Is it still wise then to engage in sport? “You have to realise that far more people would die of such a heart disorder if they didn’t engage in sport. But it is of course unbelievably tragic when someone is standing on the field full of life one moment, and lying dead on the sidelines five minutes later. This enormous paradox is almost incomprehensible. And it does not even have anything to do with top-class sport, because these heart failures occur also in a casual game of football indoors, at a softball game or during a marathon. But as a doctor I would never advise anyone to take part in top-class sport. I do recommend that everyone exercises. It has been demonstrated that moderate to intense exercise five times a week, 30 minutes a day, has a positive affect on health.”
Is sport addictive? “Yes, it can be. In running for instance you have something called runners’ high. You get addicted to the activity of running because of all kinds of substances that are released. You can also become addicted to the balance between mental labour and wanting to do some physical exertion three times a week, because it clears your head.”
But when does sport become unhealthy? “You cannot say that training four times a week is necessarily unhealthy. It is unhealthy when your target level is ridiculously high and you put it higher every week, then you ultimately hit the limits of what you can physically endure. And you get strain injuries. People exhaust their body to such a degree that certain structures simply break down. Fatigue fractures are a good example of that. Someone runs for so long that at a certain moment the small bones in his feet break. A sudden change in movement can also cause structures to break down. Tears to the cruciate ligament in the knee are a common injury in sports like football, hockey and baseball – sports in which you swivel quickly on your lower leg.”
Can anyone take part in top-class sport, theoretically? “No. Almost no one is suited to top-class sport. There are a lot of contributing factors. You could have an extremely strong heart and big lungs, which allow you to run a marathon very fast, but if your Achilles tendon cannot take it then that becomes your weakest link in the chain. And that is often the case. Ultimately the weakest link determines whether you are suitable for that top-class sport. And in fact every top-class sportsman encounters some point in their career during which they are seriously injured. A few manage to avoid this, but that is less than 2 or 3 percent I would say.”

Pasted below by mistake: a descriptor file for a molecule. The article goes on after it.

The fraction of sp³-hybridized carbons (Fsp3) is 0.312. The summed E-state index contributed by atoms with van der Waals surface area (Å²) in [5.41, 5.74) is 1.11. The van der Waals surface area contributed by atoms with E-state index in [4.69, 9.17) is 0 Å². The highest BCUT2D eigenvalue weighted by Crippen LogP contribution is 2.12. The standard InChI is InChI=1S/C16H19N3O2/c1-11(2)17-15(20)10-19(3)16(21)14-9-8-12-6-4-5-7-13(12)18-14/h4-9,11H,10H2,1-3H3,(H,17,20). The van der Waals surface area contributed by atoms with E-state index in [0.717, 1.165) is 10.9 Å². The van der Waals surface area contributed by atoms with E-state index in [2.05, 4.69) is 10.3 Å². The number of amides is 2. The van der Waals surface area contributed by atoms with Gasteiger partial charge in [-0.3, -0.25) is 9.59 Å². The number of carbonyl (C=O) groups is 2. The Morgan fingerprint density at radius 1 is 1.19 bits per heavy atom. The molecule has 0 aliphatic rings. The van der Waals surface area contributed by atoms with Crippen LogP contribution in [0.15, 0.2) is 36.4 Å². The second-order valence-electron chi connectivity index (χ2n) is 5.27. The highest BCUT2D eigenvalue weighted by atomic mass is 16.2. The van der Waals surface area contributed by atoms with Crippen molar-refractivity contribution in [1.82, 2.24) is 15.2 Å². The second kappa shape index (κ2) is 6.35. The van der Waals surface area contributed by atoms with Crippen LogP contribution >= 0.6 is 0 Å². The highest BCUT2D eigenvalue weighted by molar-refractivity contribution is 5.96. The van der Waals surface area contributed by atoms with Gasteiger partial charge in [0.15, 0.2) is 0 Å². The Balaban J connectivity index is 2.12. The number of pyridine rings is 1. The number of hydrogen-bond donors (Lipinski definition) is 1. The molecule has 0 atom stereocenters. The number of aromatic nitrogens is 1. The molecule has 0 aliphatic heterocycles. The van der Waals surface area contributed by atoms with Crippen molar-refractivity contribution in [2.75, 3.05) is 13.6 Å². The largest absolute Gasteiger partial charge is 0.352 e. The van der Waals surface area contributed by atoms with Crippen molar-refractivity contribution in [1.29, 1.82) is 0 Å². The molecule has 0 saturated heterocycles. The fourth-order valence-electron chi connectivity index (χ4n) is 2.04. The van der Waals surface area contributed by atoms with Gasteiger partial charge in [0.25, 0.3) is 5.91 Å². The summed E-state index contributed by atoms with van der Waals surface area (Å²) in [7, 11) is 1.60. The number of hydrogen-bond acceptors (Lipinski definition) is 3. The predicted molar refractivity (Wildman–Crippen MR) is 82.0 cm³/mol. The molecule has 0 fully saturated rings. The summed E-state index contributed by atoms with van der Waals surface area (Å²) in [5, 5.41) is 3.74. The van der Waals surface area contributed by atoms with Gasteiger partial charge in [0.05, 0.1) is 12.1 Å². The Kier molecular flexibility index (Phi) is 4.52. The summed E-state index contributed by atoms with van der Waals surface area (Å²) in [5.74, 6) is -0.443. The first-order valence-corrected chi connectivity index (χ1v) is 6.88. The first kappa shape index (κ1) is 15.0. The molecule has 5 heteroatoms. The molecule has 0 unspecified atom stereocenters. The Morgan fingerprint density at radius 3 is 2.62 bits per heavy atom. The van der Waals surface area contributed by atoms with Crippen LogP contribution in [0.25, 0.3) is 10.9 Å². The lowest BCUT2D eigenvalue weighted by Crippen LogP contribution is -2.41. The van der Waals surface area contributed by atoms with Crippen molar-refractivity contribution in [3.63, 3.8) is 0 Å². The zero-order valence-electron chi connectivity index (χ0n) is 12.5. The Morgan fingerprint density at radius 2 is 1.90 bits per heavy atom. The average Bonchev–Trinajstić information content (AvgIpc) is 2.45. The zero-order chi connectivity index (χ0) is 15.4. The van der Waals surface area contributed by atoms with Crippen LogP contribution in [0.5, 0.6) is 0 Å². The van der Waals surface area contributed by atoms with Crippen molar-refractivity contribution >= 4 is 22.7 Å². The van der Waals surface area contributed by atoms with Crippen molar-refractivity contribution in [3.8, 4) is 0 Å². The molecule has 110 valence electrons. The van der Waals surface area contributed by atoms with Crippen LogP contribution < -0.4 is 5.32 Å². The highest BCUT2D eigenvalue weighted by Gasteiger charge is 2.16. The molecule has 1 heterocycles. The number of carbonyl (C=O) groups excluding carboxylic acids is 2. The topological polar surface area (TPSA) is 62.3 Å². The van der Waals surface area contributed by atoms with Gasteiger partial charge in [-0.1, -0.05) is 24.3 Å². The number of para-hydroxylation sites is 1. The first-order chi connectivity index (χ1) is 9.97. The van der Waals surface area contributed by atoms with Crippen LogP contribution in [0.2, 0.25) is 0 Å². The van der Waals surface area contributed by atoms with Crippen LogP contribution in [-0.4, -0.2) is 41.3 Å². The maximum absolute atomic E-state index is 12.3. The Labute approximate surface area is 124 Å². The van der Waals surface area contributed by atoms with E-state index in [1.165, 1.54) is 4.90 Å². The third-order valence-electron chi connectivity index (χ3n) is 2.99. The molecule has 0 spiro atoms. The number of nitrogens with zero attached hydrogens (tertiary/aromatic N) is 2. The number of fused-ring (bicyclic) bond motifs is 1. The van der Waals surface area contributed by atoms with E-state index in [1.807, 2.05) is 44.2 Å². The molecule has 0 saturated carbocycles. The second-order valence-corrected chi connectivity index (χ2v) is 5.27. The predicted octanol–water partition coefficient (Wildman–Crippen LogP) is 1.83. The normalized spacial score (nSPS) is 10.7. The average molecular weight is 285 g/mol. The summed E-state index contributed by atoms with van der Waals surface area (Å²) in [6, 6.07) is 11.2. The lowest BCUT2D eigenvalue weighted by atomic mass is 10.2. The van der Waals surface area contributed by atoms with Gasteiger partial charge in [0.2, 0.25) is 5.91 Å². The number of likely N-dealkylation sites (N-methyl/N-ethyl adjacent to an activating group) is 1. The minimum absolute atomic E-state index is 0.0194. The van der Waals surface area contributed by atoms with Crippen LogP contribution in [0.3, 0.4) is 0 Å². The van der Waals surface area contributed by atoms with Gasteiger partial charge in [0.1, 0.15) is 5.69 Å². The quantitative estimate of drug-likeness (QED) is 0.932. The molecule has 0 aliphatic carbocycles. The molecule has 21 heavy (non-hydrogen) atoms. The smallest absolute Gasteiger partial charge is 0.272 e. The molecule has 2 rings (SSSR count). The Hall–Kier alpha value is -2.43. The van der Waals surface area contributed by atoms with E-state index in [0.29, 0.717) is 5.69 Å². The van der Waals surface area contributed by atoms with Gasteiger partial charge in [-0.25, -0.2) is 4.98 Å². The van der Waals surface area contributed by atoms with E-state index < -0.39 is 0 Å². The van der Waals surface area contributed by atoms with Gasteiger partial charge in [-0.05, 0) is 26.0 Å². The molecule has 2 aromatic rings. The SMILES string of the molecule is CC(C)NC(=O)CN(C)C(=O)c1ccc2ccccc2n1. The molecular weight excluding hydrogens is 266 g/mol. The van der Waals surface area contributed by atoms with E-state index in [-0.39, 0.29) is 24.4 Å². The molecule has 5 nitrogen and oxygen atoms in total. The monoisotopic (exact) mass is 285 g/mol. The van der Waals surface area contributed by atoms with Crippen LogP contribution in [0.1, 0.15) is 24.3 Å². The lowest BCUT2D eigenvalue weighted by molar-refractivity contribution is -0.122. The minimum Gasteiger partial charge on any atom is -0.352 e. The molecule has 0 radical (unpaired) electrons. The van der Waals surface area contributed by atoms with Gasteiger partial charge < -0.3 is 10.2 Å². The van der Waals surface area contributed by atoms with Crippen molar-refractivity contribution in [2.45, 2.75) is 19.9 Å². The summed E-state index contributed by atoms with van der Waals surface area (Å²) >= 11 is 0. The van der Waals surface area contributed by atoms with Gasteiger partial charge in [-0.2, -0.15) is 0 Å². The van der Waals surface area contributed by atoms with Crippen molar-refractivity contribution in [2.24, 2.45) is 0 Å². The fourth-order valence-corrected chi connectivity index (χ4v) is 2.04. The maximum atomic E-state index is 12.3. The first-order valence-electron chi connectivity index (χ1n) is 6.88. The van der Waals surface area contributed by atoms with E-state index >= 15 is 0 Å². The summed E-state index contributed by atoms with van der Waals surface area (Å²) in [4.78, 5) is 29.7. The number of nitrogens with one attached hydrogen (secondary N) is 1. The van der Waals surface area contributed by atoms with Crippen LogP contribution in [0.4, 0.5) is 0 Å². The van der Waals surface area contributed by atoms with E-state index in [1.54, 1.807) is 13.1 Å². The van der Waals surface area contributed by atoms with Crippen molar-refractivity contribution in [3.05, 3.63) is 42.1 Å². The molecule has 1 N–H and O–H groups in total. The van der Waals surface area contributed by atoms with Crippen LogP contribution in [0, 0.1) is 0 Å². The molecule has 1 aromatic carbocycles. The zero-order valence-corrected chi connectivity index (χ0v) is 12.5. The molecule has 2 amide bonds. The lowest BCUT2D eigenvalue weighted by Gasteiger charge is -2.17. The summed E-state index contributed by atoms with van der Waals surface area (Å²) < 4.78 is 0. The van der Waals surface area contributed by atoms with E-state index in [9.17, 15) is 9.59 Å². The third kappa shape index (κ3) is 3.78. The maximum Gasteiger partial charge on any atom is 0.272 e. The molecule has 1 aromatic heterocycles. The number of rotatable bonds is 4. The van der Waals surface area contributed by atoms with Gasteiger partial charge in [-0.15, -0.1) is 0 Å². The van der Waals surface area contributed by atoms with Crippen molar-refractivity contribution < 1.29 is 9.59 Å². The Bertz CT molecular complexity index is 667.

You sometimes hear stories about cyclists who continue cycling with a skull base fracture. Is that really possible? “Those are urban myths. An athlete does indeed have enormous drive during a competition, however. Sometimes you actually don’t feel the pain of a broken finger or broken wrist because you are so pumped up with adrenaline and so focused that you in fact mentally block out what is happening in the rest of your body.”
So engaging too fanatically in sport is not good, so what would you recommend people do? “You should achieve your minimum exercise level, and if you want to be fitter, then you have to engage in sport for at least a half hour three times a week. That raises your heart rate enough, that’s what it comes down to. It doesn’t matter if you do fitness training, spinning, swimming, running or rowing. It is best to have as varied a sports programme as possible, because then you run the least risk of straining specific structures. If you vary your exercise, then all structures get the chance to be used and also to recover from exertion.”
Friday, May 16th (Week 20).
Every week in 'the issue' an academic from Erasmus University Rotterdam responds to a current topic in the media. 'The issue' is brought to you in cooperation with Erasmus Magazine, the opinion and information magazine of Erasmus University Rotterdam.